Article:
28. For more on this topic take Course 107, and 111. Writing Effective Recommendations OAR 437, Div 1, Rule 765 (6) (d) Hazard assessment and control. The safety committee shall… make written recommendations to improve the program where applicable… OAR 437, Div 1, Rule 765 (6) (e) Safety and health planning.The safety committee shall establish procedures for the review of all safety and health inspection reports made by the committee. … the committee shall make recommendations for improvement of the employer's accident and illness prevention program. To sell safety, talk the bottom line All recommendation, verbal or written, must be designed with one purpose in mind: To provide information that will motivate a decision-maker to support, sign, and implement the change that will improve the safety and health environment for the workers. Here’s a sample recommendation that illustrates this idea: 1) Problem Statement: The guardrail in the warehouse has deteriorated to a point that it is unable to support any weight on it. 2) History of the Problem: We had an incident on 6/13/03 where Joe Jones almost fell down the 10 steps because the guard rail did not support his weight. He fortunately caught himself before falling. We had a second near miss incident on 9/18/03 when Jane Doe tripped going up the stairs and grabbed for the rail which did not support her. Based on these events, it’s highly likely a serious injury may occur within a year. 3) Solution(s): We have attempted to tighten and brace the guardrail but it continues to work itself loose. We believe the best option is to replace the guardrail with a manufactured system meeting all OSHA requirements. We have bids ranging from a high of $3,200 to a low bid of $1,500. We believe the xyz brand for $2,000 will prove to be the best material for our facility. 4) Cost/Benefit Analysis: ROI. Average cost of a severe injury in Oregon is $13,107 which is very possible if one of our employees should fall from the second story of the warehouse to the concrete pad below. The estimated additional indirect cost is $18,000. Total accident cost is estimated to be over $31,000. We will save over five times our investment of $2,000 if an accident is prevented within a year.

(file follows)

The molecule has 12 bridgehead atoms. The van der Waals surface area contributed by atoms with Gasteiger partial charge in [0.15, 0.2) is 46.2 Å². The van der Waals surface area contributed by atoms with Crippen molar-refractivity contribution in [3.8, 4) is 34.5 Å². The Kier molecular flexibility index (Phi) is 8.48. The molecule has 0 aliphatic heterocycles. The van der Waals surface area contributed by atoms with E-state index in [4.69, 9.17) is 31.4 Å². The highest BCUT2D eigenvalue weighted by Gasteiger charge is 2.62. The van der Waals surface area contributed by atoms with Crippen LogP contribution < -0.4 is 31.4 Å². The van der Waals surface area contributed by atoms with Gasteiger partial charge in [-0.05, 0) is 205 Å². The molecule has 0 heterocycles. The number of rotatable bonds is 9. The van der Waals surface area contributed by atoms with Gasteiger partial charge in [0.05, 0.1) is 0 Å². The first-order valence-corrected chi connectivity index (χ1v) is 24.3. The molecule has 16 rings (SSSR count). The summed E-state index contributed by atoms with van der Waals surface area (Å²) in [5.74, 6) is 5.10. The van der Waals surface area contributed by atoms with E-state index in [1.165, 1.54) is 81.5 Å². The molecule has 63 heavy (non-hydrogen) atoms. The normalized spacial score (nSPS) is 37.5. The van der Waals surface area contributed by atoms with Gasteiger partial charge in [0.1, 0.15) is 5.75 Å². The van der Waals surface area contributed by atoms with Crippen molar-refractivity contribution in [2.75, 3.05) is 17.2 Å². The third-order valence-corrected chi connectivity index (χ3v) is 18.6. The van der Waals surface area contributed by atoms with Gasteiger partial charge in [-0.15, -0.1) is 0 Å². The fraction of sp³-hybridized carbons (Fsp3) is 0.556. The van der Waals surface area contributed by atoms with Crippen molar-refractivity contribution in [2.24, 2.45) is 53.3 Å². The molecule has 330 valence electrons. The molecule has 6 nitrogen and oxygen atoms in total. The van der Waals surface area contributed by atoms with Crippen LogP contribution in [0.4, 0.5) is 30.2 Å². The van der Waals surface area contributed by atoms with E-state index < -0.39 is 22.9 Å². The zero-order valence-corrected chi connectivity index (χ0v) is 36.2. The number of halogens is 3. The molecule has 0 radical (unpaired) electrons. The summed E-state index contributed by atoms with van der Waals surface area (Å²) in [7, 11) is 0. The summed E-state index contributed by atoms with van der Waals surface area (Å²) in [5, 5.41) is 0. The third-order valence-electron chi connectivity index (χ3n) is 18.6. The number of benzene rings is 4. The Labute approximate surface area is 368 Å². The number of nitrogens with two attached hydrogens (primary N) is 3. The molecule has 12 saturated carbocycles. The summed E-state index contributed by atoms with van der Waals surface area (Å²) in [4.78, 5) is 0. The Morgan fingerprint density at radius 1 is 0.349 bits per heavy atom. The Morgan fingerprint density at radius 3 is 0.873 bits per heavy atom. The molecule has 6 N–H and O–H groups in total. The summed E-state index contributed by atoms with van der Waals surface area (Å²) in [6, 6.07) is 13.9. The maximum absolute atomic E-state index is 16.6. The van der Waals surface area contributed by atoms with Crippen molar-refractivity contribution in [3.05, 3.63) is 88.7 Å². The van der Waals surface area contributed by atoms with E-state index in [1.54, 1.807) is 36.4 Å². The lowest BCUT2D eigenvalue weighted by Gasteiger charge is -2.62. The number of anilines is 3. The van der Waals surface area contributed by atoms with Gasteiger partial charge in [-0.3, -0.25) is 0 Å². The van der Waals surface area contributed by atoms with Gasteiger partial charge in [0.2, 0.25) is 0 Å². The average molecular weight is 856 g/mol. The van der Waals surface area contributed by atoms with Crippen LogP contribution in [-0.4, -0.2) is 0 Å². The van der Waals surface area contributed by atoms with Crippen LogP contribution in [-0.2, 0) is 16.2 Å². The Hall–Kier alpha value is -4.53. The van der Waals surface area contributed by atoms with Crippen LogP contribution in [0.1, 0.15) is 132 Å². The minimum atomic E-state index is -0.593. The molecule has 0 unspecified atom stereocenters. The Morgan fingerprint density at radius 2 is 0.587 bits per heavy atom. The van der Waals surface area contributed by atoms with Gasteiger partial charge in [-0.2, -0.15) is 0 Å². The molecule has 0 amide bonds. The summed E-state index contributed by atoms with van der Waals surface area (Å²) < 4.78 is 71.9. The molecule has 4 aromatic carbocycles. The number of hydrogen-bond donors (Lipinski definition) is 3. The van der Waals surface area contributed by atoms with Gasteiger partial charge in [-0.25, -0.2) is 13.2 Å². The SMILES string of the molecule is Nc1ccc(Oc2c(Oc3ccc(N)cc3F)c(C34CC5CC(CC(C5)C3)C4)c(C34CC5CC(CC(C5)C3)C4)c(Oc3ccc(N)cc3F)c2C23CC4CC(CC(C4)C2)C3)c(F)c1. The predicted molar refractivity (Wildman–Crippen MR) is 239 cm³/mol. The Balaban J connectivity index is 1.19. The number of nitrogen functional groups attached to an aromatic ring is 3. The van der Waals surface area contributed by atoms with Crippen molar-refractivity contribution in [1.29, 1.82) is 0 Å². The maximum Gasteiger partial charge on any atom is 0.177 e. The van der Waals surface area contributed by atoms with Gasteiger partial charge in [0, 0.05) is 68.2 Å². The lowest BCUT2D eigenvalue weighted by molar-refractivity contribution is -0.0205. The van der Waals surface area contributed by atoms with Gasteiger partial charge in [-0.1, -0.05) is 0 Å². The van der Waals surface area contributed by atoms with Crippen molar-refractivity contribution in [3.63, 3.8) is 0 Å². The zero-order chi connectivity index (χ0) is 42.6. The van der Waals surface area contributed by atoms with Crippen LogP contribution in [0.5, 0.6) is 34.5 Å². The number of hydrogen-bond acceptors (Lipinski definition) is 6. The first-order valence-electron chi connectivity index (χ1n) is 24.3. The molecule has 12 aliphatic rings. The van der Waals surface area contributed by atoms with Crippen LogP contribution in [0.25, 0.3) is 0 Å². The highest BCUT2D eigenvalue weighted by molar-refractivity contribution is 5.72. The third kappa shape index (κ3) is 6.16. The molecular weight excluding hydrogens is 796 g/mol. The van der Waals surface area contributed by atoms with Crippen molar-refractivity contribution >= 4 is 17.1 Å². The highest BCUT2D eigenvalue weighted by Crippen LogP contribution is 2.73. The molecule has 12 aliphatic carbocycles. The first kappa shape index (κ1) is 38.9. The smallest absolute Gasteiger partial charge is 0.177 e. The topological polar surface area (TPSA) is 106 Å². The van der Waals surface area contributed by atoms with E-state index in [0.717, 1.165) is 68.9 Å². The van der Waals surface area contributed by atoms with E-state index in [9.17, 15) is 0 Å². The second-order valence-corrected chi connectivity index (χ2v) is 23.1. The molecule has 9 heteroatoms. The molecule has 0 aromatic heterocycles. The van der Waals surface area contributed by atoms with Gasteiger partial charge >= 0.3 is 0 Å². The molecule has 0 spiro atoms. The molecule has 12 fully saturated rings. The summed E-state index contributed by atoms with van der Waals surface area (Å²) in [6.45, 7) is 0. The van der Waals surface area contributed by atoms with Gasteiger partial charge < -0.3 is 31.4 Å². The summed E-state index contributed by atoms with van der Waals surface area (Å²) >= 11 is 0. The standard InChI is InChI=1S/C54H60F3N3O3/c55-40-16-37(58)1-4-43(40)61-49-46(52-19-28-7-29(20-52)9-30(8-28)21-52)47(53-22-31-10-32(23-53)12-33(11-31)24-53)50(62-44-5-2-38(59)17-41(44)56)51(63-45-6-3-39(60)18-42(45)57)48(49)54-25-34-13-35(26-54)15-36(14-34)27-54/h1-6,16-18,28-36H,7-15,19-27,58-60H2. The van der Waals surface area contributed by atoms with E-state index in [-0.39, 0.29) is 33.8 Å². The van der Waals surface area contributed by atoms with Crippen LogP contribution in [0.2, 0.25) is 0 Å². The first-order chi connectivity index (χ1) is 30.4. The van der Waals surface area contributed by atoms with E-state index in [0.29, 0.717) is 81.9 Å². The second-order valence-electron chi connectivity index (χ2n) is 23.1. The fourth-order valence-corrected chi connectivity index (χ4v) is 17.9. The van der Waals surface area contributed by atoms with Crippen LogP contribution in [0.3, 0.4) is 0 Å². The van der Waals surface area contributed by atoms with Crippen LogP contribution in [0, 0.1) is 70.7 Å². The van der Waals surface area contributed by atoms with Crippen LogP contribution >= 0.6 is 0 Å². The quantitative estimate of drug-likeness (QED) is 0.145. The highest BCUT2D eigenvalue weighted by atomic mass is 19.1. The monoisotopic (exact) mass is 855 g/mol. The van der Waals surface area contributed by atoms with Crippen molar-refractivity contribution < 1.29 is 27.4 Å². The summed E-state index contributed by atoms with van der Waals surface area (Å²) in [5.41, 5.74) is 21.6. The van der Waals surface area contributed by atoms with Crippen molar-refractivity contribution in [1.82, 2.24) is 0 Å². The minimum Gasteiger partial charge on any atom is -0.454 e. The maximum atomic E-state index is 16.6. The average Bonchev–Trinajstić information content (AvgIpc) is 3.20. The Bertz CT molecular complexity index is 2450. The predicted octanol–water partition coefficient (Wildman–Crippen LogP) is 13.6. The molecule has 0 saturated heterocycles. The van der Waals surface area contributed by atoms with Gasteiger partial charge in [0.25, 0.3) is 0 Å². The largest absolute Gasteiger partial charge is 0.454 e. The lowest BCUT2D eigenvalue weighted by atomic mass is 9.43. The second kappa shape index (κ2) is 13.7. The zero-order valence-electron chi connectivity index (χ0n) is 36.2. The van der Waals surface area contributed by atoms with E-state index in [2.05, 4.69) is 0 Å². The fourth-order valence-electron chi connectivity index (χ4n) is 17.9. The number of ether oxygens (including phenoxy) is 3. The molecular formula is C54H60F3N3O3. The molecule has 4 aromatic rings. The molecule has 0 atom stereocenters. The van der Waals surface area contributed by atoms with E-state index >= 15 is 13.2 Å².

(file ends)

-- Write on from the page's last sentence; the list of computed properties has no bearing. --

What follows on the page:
29. Selling the Bottom Line - What do accidents cost? Direct Costs Insured Unseen costs can sink the ship! “Just the tip of the iceberg” Average 2005 Cost to close a claim in Oregon = $14,499 1. Workers’ compensation premiums 2. Miscellaneous medical expenses Indirect Accident Costs Hidden - Uninsured - Out of pocket Average 2005 indirect accident costs in Oregon = $60,000 • A few examples: • Cost of wages paid for time lost by other non-injured workers • Net cost to repair, replace, or straighten up material or damaged equipment • Extra cost due to overtime work • Cost of wages paid for supervisor activities related to employee injuries • Wage cost due to decreased output of injured workers after returning to work • Cost-of-learning period of new worker • Uninsured medical costs • Cost of time to investigate accidents, process claims • Miscellaneous unusual costs. (over 100 other items) Average 2005 total injury costs in Oregon = $74,499 Ref: Grimaldi and Simons, Safety Management, ASSE Pub. • Ouch! Replacing direct and indirect accident costs • Using National Safety Council average direct and indirect costs for 2003, and assuming a five percent profit margin, how much business volume is needed to replace accident costs? (For a 5% profit margin, BV = 20x accident costs!) • Non-Lost-time injury: $7,000 x 20 = $ 140,000 • Lost- time injury: $38,000 x 20 = $ 720,000 • Fatality: $1,100,000 x 20 = $ 22,000,000

  30. Step 6: Write the accident report The primary reason accident investigations fail to help eliminate future accidents is because they only identify and recommend corrections to surface causes. Root causes are often ignored. Let's take a look at one format for ensuring an effective report. • 1. Background. Describe when and where the accident occurred, who was injured, eye/ear witnesses, and others who were interviewed as part of the investigation. • 2. Description of the Accident.Describe the sequence of relevant events prior to, during, and immediately after the accident. Attach separate page if necessary. You may want to retain event numbers in the narrative. • 3. Findings.Identify the surface causes and root causes of the accident, and be sure to explain why you believe they, in fact, did cause or contribute to the accident. If the safety manager or staff conducts root cause analysis, they will include their finding and justification related to the system weaknesses that contributed to the accident. • 4. Recommendations.Detail suggested immediate corrective actions that will reduce or eliminate the hazard and exposures that caused the accident. Describe suggested changes in safety programs to improve the ability to provide safety leadership, resources, enforcement, supervision, and training. • 5. Summary. Estimate costs of the accident, required investment, and future benefits of corrective actions. • 6. Follow-up Actions.Describe equipment/machinery repaired, training conducted, etc. Describe system components developed/revised. Indicate persons responsible for monitoring the quality of the change. Indicate review official. • 7. Attachments. Photos, sketches, interview notes, etc.